In hot isostatic pressing (HIP), parts are heated to very high temperatures in a sealed chamber capable of generating very high pressures in the presence of an inert gas. The goal of the process is to improve the mechanical properties of cast or additive manufactured parts.
The combined influences of heat and pressure close pores or voids that form when parts are cast or additive manufactured. A side benefit of the process is that it’s carried out at similar temperatures as homogenization treatments. For this reason, HIP can eliminate the need to execute separate homogenization treatments in some cases.
How HIP works: An evolution
HIP vessels are much like vacuum furnaces in that they’re both precision-controlled batch-type equipment. But HIP vessels cram atmosphere into the chamber to dramatically increase pressure; vacuum furnaces suck it out. HIP was invented in the mid-1950s as a dissimilar metal diffusion bonding technique. In diffusion bonding, high heat and pressure inside a vessel cause the surfaces of distinct parts to slowly meld into one another.
Metallurgists understood that HIP could also overcome the problem of casting porosity. Casting porosity refers to small gas pores that form during metal solidification in the casting process. The pores remain after the metal solidifies, making parts weaker. Hot isostatic pressing eliminates the pores, greatly enhancing mechanical performance.
Today, hot isostatic pressing is recognized as a supplement to additive manufacturing. Just as pores often form during casting, the additive manufacturing process can lead to voids in parts. Because additive manufacturing has been recognized as a viable and cost effective way to make complex aerospace components and medical implants, hot isostatic pressing is in-demand.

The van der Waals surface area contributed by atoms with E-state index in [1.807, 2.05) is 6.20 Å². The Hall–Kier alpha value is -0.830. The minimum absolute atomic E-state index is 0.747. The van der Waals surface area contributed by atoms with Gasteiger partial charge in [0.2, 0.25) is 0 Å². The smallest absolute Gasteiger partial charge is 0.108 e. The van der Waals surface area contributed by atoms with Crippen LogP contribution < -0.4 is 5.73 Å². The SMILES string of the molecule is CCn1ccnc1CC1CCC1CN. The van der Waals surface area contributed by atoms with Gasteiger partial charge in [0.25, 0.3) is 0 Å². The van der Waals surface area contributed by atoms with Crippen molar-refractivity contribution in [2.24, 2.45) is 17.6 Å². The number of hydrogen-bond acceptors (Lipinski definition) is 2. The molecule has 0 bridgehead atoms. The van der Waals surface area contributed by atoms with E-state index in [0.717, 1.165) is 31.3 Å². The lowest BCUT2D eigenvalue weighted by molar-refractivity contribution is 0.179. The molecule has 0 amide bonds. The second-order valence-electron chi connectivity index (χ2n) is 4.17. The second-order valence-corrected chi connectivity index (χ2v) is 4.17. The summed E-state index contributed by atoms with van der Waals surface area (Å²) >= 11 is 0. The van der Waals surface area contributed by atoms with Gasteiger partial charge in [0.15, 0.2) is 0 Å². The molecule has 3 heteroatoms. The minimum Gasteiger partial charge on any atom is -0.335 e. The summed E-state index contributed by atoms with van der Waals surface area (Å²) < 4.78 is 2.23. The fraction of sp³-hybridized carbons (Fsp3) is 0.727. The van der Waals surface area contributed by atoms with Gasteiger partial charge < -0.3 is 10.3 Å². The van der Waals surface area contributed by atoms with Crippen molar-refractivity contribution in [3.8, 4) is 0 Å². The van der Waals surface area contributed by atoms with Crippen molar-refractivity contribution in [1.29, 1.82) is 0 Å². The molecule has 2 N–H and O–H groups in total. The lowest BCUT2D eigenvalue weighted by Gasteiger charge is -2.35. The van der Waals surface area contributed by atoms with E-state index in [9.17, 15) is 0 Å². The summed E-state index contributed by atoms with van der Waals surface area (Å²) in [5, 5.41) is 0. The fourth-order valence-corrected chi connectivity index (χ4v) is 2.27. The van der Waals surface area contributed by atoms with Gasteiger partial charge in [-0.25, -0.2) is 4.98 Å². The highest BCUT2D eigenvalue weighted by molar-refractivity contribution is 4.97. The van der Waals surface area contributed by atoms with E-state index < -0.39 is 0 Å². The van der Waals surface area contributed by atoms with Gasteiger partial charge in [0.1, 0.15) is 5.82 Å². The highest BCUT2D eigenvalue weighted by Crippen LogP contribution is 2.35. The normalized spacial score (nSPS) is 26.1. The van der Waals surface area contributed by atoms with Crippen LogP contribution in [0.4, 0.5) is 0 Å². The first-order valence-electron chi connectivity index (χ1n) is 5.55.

HIP is ideal for components with critical dimensions because pressure during treatment is applied uniformly to the entire surface of the part. An inert gas—most often, it’s argon—is preferred inside the HIP vessel because it assures that part surfaces won’t oxidize.
Common examples of parts that undergo HIP include:
- Turbine blades found in jet engines or power generation facilities.
- Medical implants like artificial hips, knees or vertebrae.
- Metal injection-molded firearm components.
Parts treated with HIP display:
- Better fatigue resistance and improved performance at extreme temperatures.
- Improved resistance to impact, wear and abrasion.
- Improved ductility.
These mechanical properties are ideal for parts in high-temperature, high-stress service such as jet engine or gas turbine blades.
HIP vessel capabilities
The HIP vessel in use in Paulo’s Cleveland Division is a Quintus model QIH 122. With a 26-inch diameter and a 68.9-inch height, the vessel can reach over temperatures of over 2,550 degrees Fahrenheit and pressures up to 30,000psi. That’s almost twice the pressure recorded at the bottom of the Mariana Trench in the Pacific Ocean, 36,000 feet below the sea surface.
We chose our HIP model for its additional thermal processing capabilities. It comes with highly controllable rapid-cool features and can HIP and solution treat parts at the same time.
Committed to performance
In 75 years in business, our goal hasn’t changed: We’re here to help our customers be more successful. As manufacturing techniques advance, we’re committed to investing in new equipment and developing new thermal processes to ensure maximum performance of critical parts.